By Josh Martin,
Ski bunnies in Colorado and tourists in the Big Apple – these are but some of a Nelson tech firm’s potential users in the coming months.
Snap Information Technologies has designed and developed a world-first technique of capturing live images of a 360-degree panorama, and then displaying them in real time.
Additionally, because its innovative SnapItHD camera has no movable parts, multiple users can zoom, pan and tilt to their heart's content – all at the same time.
The solar-powered, immersive creation began its life, like many Kiwi creations, in the garage.
David Rodley installed a camera to keep an eye on the weather around the family holiday home in Hanmer Springs.
However, Rodley and his sons, Chris and Andrew, felt compelled to design a higher-quality webcam after being let down by several imported and retail options.
“We’ve effectively redesigned a camera from scratch. We had to come up with our own white balance algorithms, our own exposure algorithms. Everything!” says Chris Rodley, co-founder and now CEO.
The camera was initially used in conjunction with travel website takeabreak.co.nz, which made tourist operators and others sit up and take notice.
It’s now in operation online and used on the websites for Tasman District Council, Neudorf Vineyards and Port Nelson and is set to make a splash in the American tourism market later this year.
Taking SnapIt to Uncle Sam
SnapitHD is trialling the latest version at Rainbow Ski Field in the Southern Alps this year, as several ski fields in the US are also interested in the camera.
An R&D grant from the Ministry of Science and Innovation was the springboard for gaining exposure in the US, most notably at the world Consumer Electronics Show in Las Vegas.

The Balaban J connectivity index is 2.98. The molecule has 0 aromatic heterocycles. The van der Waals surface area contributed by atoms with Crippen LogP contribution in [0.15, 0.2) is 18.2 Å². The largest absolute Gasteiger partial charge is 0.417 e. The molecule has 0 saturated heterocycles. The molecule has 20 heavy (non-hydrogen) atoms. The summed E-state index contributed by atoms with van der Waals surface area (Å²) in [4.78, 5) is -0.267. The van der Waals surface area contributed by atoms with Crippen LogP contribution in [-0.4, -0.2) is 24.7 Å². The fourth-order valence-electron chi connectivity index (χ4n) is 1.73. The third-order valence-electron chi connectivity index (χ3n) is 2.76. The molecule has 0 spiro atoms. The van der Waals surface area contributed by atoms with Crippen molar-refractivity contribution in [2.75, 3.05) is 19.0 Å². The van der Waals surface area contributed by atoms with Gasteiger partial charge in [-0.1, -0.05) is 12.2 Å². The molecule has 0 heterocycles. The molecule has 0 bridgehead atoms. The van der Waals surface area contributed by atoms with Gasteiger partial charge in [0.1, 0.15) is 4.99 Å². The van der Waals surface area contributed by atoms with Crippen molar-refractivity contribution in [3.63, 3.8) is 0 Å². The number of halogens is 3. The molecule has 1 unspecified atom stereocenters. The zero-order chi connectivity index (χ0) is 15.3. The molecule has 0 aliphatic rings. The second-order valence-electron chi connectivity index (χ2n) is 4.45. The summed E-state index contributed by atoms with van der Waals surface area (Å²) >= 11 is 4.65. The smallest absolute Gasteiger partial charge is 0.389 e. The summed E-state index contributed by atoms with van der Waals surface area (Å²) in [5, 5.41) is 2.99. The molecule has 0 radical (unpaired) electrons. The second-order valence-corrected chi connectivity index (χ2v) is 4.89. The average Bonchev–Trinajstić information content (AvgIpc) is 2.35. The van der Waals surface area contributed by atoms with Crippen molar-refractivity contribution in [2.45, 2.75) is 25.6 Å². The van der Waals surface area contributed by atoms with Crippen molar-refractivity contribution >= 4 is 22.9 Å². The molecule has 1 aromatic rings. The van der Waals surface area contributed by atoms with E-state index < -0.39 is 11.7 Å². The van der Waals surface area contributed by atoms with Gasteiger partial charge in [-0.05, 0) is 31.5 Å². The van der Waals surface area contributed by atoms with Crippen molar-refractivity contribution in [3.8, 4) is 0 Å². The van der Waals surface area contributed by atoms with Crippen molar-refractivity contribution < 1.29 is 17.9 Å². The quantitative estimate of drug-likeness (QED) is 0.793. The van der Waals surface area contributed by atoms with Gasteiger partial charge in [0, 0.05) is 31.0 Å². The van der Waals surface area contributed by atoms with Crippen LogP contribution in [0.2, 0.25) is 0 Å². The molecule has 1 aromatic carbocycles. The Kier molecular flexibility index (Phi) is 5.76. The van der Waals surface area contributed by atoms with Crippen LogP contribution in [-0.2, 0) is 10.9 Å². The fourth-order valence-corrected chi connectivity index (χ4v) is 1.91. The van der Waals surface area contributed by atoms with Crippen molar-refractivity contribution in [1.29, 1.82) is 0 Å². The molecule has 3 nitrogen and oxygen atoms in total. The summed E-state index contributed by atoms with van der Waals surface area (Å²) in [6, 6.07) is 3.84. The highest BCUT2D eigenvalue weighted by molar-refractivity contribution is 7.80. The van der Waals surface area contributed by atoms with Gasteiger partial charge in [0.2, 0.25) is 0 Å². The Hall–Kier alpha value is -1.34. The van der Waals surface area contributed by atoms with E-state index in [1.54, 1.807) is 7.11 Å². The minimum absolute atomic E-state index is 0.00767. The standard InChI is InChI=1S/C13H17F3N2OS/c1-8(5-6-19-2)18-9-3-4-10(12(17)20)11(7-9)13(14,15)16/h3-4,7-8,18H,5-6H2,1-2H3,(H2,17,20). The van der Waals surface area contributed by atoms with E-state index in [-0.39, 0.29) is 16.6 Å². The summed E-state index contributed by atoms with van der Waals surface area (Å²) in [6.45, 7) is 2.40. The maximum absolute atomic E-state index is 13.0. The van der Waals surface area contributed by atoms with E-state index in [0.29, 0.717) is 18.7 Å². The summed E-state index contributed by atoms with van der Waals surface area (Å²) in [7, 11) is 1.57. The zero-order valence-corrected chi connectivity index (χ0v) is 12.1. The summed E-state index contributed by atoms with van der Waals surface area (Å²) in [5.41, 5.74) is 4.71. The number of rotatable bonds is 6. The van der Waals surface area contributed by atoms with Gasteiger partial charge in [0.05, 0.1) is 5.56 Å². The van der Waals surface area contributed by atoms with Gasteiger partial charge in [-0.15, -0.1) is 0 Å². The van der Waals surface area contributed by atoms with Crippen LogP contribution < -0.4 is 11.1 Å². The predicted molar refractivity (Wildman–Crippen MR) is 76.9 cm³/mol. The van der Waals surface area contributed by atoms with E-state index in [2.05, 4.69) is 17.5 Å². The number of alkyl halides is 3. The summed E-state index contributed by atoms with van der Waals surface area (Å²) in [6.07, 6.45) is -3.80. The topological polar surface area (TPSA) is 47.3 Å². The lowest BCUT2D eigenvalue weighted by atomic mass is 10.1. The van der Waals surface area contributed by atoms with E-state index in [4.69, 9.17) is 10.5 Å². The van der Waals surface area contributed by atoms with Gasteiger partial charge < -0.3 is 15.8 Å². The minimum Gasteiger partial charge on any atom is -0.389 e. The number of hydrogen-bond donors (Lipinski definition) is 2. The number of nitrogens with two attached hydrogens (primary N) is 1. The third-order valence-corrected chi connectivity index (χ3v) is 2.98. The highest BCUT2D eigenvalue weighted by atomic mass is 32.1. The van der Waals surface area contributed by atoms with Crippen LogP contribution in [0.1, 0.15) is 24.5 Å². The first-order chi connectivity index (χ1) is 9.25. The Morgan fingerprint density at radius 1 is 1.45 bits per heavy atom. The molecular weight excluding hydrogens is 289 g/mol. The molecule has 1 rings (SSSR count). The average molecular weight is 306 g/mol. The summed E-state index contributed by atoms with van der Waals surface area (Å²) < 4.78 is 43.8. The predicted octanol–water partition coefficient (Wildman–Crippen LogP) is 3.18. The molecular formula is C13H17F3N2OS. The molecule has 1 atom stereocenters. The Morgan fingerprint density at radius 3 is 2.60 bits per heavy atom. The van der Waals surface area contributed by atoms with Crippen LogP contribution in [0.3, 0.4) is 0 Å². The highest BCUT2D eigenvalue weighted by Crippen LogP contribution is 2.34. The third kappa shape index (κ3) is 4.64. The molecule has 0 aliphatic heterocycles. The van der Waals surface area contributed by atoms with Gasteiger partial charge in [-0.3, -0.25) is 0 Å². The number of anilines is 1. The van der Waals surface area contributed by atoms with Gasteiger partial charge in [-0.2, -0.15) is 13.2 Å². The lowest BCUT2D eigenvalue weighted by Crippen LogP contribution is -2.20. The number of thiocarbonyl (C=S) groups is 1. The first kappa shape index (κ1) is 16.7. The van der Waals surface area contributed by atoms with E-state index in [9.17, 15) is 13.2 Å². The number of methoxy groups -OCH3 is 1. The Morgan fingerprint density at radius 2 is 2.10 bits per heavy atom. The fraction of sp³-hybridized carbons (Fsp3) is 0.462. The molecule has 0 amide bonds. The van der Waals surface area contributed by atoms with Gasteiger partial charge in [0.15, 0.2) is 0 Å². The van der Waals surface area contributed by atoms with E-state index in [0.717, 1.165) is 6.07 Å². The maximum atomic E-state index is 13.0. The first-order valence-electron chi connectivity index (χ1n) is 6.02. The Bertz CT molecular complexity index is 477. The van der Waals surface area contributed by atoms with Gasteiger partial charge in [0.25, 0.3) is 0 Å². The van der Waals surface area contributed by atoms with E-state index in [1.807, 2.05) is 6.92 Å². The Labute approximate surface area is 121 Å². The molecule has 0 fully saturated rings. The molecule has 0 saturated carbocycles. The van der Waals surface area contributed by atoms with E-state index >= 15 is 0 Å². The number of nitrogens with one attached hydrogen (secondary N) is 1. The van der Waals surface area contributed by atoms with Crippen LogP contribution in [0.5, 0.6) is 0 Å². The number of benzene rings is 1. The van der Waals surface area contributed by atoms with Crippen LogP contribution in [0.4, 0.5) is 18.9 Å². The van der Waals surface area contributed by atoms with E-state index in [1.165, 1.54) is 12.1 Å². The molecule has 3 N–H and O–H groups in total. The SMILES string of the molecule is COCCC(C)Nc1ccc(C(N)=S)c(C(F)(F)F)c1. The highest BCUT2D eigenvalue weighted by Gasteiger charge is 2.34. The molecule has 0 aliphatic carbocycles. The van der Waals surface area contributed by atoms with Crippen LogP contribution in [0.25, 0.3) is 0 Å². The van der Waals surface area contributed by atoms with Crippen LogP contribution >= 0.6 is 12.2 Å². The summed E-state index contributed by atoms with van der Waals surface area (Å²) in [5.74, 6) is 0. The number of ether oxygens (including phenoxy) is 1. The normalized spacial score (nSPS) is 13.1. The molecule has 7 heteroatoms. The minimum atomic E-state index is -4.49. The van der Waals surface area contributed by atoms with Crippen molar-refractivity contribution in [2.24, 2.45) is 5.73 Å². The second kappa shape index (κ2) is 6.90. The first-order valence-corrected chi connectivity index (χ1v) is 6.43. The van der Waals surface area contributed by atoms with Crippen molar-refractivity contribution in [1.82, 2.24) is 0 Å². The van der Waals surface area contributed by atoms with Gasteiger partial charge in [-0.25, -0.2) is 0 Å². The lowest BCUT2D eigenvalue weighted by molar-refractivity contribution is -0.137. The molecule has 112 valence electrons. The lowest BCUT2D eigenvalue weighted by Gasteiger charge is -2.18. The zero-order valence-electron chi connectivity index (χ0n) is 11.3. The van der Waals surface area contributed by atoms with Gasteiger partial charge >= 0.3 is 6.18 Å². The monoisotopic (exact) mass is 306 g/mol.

“The Las Vegas gig just opened so many doors, all these big names from Apple, NASA and Boeing coming up to us, it was huge,” says Rodley.
“We got talking to some guys from Linkin Park. They want to use SnapIt to shoot a music video.”
Rodley eventually wants to see it used everywhere from the ski fields of Lake Tahoe to downtown New York City.
“Primarily we want to target the tourism sector. The market is worth $1.6 trillion and the US market is obviously a lot bigger than New Zealand’s."
Slow and steady
Despite the surge of interest in SnapItHD, Rodley believes the best way to expand is through organic growth, “rightly or wrongly".
Snap Information Technologies is entirely self-funded and he says they are in no rush to jump into a joint venture just to keep their American dream alive.
“It’s not a ‘control freak’ issue. We’re just hesitant to take advice from someone who has just come in off the street.
“We want to keep that IP and leverage our unique innate knowledge of the camera,” he says.
The intellectual property was developed over hundred of hours of trial and error.
“We didn’t know when we turned over the initial rock, so to speak, there would be 100 other rocks, and then 100 more under them,” says Rodley.
Their independence also provides the added bonus of ease of customisation.
“That intimate knowledge of our product and complete control means we can do new and unique things like adding 360 degree views and extended time lapses.
“We often customise for clients. Sometimes too much. We can do construction apps and security apps like adding a PIR sensor to detect movement.”
The company is now accepting applications from businesses to join the pilot launch of the new SnapitHD live network camera.
From sunshine capital to tech hub?
Snap Information Technologies may have a decidedly American focus, but the Rodleys are staunch Nelson loyalists, and are committed to developing it as a tech hub.
Rodley says local and regional councils, as well as local industry, are very receptive to the idea. Not to mention that Nelson easily outdoes current tech hub Wellington in the weather stakes.
“Stage one is Nelson seeing itself as a tech hub. We can do worldwide business and succeed from right here, we just need an ideal case study.
“We aim to be that case study."